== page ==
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Determinantes e Impacto de Episodios de Reversión Abrupta de Flujos de Capitales: ¿Es Distinto un Sudden Stop de un Sudden Flight?


  • Gabriela Contreras
  • Alfredo Pistelli
  • Mariel Siravegna


This paper provides evidence on the importance of distinguishing among episodes of capital flow reversals driven by stop or reversal of gross capital inflows (sudden stops) and those explained by large surges in gross capital outflows (sudden flights). Besides finding that they have different economic effects, we find that their probability of occurrence depends on different factors. For robustness, we consider alternative methodologies for identifying reversal episodes, which seems important given the differences in incidence between identification criteria. Overall, sudden flight episodes have less economic impact than sudden stop episodes. The probability of occurrence of a sudden stop in capital inflows increases in countries that face negative external shocks, capital bonanzas or high dependence on external financing. Meanwhile, unlike sudden stop episodes, we did not find robust and statistically significant risk factors in the case of sudden flight episodes.

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  • Gabriela Contreras & Alfredo Pistelli & Mariel Siravegna, 2012. "Determinantes e Impacto de Episodios de Reversión Abrupta de Flujos de Capitales: ¿Es Distinto un Sudden Stop de un Sudden Flight?," Working Papers Central Bank of Chile 665, Central Bank of Chile.
  • Handle: RePEc:chb:bcchwp:665

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    References listed on IDEAS

    1. Sebastian Edwards, 2007. "Capital Controls, Sudden Stops, and Current Account Reversals," NBER Chapters,in: Capital Controls and Capital Flows in Emerging Economies: Policies, Practices and Consequences, pages 73-120 National Bureau of Economic Research, Inc.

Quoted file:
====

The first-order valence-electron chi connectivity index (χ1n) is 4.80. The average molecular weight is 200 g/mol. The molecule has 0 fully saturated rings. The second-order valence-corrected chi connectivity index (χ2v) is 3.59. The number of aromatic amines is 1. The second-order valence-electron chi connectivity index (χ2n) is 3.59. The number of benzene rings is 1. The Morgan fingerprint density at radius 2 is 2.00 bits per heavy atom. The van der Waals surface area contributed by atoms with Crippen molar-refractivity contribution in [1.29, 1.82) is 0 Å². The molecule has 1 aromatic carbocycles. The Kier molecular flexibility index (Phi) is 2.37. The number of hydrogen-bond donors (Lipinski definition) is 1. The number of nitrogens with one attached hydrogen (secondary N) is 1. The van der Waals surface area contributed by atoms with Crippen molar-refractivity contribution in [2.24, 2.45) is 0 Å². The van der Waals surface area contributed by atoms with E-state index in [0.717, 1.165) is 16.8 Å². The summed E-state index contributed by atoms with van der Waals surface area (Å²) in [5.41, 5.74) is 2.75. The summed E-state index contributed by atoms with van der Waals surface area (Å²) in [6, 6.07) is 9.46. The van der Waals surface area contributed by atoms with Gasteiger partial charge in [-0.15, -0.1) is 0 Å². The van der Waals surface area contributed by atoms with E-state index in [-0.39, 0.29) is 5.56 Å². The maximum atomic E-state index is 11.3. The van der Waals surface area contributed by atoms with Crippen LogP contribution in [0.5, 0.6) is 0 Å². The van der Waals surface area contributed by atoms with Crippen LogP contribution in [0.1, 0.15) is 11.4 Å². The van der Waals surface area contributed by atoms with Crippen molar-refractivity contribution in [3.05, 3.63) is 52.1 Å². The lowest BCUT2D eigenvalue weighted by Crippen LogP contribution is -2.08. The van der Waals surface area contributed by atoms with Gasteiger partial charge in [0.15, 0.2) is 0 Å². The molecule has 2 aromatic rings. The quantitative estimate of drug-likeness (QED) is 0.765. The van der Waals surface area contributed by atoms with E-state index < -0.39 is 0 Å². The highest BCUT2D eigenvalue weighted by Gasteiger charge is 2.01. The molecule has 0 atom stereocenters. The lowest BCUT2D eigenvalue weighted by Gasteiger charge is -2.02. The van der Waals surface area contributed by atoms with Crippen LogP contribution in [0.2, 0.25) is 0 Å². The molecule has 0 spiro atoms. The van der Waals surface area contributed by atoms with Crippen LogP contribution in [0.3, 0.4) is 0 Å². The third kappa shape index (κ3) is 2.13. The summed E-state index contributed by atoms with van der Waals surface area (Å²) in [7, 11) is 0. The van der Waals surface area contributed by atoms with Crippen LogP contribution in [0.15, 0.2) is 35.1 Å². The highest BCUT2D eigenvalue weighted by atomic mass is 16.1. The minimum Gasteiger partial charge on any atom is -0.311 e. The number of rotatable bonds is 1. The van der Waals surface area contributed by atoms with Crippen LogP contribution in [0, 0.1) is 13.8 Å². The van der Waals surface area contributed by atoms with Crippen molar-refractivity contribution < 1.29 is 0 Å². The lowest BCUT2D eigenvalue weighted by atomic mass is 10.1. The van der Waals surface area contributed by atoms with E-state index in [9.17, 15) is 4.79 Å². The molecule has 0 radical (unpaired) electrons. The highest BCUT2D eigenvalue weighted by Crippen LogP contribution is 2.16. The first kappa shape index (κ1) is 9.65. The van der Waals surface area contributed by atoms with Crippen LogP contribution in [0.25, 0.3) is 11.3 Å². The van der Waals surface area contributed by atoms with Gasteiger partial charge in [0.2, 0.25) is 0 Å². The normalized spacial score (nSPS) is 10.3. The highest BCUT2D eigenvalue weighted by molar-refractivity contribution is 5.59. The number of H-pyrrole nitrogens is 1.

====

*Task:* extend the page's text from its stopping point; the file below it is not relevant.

2. Forbes, Kristin J. & Warnock, Francis E., 2012. "Capital flow waves: Surges, stops, flight, and retrenchment," Journal of International Economics, Elsevier, vol. 88(2), pages 235-251.
    3. Chinn, Menzie D. & Ito, Hiro, 2006. "What matters for financial development? Capital controls, institutions, and interactions," Journal of Development Economics, Elsevier, vol. 81(1), pages 163-192, October.
    4. Sebastian Edwards, 2006. "Monetary unions, external shocks and economic performance: A Latin American perspective," International Economics and Economic Policy, Springer, vol. 3(3), pages 225-247, December.
    5. Carmen Reinhart & Vincent Reinhart, 2009. "Capital Flow Bonanzas: An Encompassing View of the Past and Present," NBER Chapters,in: NBER International Seminar on Macroeconomics 2008, pages 9-62 National Bureau of Economic Research, Inc.
    6. Agosin, Manuel R. & Huaita, Franklin, 2012. "Overreaction in capital flows to emerging markets: Booms and sudden stops," Journal of International Money and Finance, Elsevier, vol. 31(5), pages 1140-1155.
    7. Calvo, Guillermo A. & Izquierdo, Alejandro & Loo-Kung, Rudy, 2006. "Relative price volatility under Sudden Stops: The relevance of balance sheet effects," Journal of International Economics, Elsevier, vol. 69(1), pages 231-254, June.
    8. Ozan Sula, 2010. "Surges and Sudden Stops of Capital Flows to Emerging Markets," Open Economies Review, Springer, vol. 21(4), pages 589-605, September.
    9. Sebastian Edwards, 2004. "Thirty Years of Current Account Imbalances, Current Account Reversals and Sudden Stops," NBER Working Papers 10276, National Bureau of Economic Research, Inc.
    10. Joyce, Joseph P. & Nabar, Malhar, 2009. "Sudden stops, banking crises and investment collapses in emerging markets," Journal of Development Economics, Elsevier, vol. 90(2), pages 314-322, November.
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